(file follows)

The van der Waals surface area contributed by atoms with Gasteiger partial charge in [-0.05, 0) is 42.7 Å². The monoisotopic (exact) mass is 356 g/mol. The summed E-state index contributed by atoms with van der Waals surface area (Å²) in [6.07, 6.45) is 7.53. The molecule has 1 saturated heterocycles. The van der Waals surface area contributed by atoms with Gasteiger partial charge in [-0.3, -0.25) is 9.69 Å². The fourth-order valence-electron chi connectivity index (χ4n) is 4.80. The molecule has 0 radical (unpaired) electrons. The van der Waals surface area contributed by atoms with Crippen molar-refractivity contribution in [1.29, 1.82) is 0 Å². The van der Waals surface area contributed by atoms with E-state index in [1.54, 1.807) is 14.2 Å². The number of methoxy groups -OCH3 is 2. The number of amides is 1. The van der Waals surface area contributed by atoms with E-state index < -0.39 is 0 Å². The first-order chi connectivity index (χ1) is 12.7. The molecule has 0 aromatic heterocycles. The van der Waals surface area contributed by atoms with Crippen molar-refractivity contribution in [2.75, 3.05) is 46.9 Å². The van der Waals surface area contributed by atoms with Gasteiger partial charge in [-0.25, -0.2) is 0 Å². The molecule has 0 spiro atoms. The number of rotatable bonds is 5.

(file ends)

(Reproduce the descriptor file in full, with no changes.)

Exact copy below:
The van der Waals surface area contributed by atoms with Gasteiger partial charge in [-0.05, 0) is 42.7 Å². The monoisotopic (exact) mass is 356 g/mol. The summed E-state index contributed by atoms with van der Waals surface area (Å²) in [6.07, 6.45) is 7.53. The molecule has 1 saturated heterocycles. The van der Waals surface area contributed by atoms with Gasteiger partial charge in [-0.3, -0.25) is 9.69 Å². The fourth-order valence-electron chi connectivity index (χ4n) is 4.80. The molecule has 0 radical (unpaired) electrons. The van der Waals surface area contributed by atoms with Crippen molar-refractivity contribution in [1.29, 1.82) is 0 Å². The van der Waals surface area contributed by atoms with E-state index in [1.54, 1.807) is 14.2 Å². The number of methoxy groups -OCH3 is 2. The number of amides is 1. The van der Waals surface area contributed by atoms with E-state index < -0.39 is 0 Å². The first-order chi connectivity index (χ1) is 12.7. The molecule has 0 aromatic heterocycles. The van der Waals surface area contributed by atoms with Crippen molar-refractivity contribution in [2.75, 3.05) is 46.9 Å². The van der Waals surface area contributed by atoms with Gasteiger partial charge in [-0.25, -0.2) is 0 Å². The molecule has 0 spiro atoms. The number of rotatable bonds is 5.